What's going on, O-Man? I was a season- ticket owner for the first time last year, but this year, it's time to renew and I don't think I can. I have the money for the tickets, but not for the travel. If I can only afford to go to games as I can afford to travel, does that make me any less of a fan?
John: Absolutely not.
Bryan from Jacksonville:
Bryan from Jacksonville I just happened to hear that Tom Brady didn't even make a single completion until after he turned 24. Hmmm, makes you think that maybe we should let Blaine have some time to develop before we write him off.
John: IT must have ignored my calls. The perspective filter is down again.
Steve from Orange Park, FL and Section 215:
Isn't the reduced home-field advantage simple proof that the NFL is actually accomplishing its goal of parity? The home-field advantage and bye used to go to the teams that were actually a good bit better than the other in the playoffs.
John: To a degree, yes, although I'm not a big believer that there is as much parity in the NFL as many people think. When teams routinely run off 14-2, 13-3 and 15-1 seasons – and when three teams in three seasons (New Orleans, Indianapolis and Green Bay) flirt with unbeaten seasons – it's hard for me to call that balanced. The emphasis on quality quarterback play has ensured that teams with one have a pretty steep advantage over those that don't and that has caused long runs of certain teams being pretty regular playoff participants every year, too. At the same time, maybe I'm talking about regular-season imbalance, because you're right. The post-season the last five years has been increasingly hard to project.
Bonnie from Jacksonville and Section 412:
I hope YOUR wife doesn't read the O-Zone!!!!!!
John: My wife has a sense of humor. (There's your lob. Make up your own punch line.)
Brad from Orange Park, FL:
I don't know how exactly, but I've been Jedi mind-tricked to where all I can see happening Sunday is Tom Brady going off, especially with the prayer request blast. Not to discount Coughlin's coaching, but I also feel like Belichick is going to have the Pats very, very prepared. Plus, could the Giants have mouthed-off any more than they already have? I feel like if the game was played this past Sunday, Giants all the way. With all that's transpired since actual football has been played though, if I had to bet, my $$$ would be on New England. Not that he hasn't been before, but I Just can't picture Brady getting out-dueled on this one.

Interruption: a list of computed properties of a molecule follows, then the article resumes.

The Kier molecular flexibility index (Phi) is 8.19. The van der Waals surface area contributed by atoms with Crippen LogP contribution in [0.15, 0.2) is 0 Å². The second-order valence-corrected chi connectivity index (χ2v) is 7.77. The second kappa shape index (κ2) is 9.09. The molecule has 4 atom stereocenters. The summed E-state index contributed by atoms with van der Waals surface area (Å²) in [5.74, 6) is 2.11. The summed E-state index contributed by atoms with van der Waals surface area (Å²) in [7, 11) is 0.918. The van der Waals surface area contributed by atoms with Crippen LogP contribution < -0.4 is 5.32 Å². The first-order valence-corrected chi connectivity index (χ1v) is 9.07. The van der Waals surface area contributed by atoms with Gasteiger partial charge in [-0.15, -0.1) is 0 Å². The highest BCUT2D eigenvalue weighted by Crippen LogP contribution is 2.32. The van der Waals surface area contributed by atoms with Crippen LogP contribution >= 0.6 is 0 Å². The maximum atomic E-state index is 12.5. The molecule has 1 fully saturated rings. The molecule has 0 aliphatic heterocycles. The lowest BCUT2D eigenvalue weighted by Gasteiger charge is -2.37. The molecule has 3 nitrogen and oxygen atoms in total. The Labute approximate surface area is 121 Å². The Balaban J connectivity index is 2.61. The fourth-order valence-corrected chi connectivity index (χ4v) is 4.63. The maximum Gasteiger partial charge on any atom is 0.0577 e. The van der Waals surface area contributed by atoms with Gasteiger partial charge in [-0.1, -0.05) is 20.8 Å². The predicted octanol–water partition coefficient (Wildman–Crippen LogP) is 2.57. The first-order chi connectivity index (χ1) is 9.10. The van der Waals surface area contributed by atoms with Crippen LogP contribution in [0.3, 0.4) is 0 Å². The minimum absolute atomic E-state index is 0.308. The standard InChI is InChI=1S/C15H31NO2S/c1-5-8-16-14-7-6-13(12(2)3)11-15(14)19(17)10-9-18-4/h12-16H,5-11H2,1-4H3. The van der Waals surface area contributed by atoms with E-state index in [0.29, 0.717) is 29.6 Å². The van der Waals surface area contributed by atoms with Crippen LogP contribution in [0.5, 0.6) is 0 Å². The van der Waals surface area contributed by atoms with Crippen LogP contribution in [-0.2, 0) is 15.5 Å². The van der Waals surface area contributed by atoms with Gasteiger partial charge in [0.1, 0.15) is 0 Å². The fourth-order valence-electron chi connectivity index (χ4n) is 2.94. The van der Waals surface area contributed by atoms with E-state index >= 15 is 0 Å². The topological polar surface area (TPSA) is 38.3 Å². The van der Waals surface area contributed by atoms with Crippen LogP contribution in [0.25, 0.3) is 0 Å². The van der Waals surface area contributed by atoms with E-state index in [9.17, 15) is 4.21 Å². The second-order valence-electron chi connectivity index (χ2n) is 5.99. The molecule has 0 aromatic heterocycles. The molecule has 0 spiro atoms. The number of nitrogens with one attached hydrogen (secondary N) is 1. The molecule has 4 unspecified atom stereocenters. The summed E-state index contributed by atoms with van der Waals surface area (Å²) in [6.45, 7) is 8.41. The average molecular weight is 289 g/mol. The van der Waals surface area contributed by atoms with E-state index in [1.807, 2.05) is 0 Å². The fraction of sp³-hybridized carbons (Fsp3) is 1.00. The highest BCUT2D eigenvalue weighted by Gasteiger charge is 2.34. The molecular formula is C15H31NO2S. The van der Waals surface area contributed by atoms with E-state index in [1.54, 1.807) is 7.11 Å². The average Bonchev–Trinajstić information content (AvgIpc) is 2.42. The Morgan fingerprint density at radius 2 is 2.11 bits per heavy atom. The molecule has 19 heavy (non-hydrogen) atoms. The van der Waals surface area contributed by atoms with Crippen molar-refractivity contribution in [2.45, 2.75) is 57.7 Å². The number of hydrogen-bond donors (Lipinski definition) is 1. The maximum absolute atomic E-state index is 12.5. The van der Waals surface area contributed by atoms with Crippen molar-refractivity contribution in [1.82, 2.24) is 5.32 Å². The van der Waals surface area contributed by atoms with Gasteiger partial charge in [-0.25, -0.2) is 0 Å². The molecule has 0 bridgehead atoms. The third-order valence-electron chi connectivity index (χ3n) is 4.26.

John: It's always hard to see Brady and the Patriots losing in the playoffs, yet in the postseason following the 2005, 2006, 2007, 2009 and 2010 seasons they have done just that. My point is the Patriots' postseason mystique has been something of a myth since they beat the Eagles in Jacksonville following the 2004 season. That coincided with their defense getting old and them becoming an offensive-oriented team. I'm not discounting the Patriots, but in 2003-2004 they had an unbeatable aura in the postseason and since then that hasn't been the case. The Giants certainly don't see them as unbeatable and with a quarterback playing at Eli Manning's level, you have to think this is a pretty even match-up.
Kamen from Bethel, CT:
I don't know, John. I think it's very important to pressure Brady, but I also think the idea that rattling Brady will cause him to implode is way overblown. I don't remember the exact statistic, but Brady is something like 22-4 since 2003, including playoffs, when sacked three or more times. To put that in perspective, the next-closest percentage-wise is Peyton Manning, who is 6-5.
John: That's an impressive number, but when the Patriots have been vulnerable in recent seasons it has been when Brady has been uncomfortable enough to make mistakes. Sacking him is one thing; pressuring him with four linemen and being able to have enough players to cover behind that rush is another. The Giants typically can pressure with four and that gives any quarterback/offense problems.
Dave from 412:
O-man, Andrew must be a newly-wed. It's been 23 years for me. I'm a season-ticket holder and my wife asks me every day if the Jags have a home game and always looks disappointed when I say they don't – What's up with that?
John: My wife always looks disappointed, too – and she knows the schedule.
Let's get to it . . . Jimmicane from Cardiff, CA and Section 245: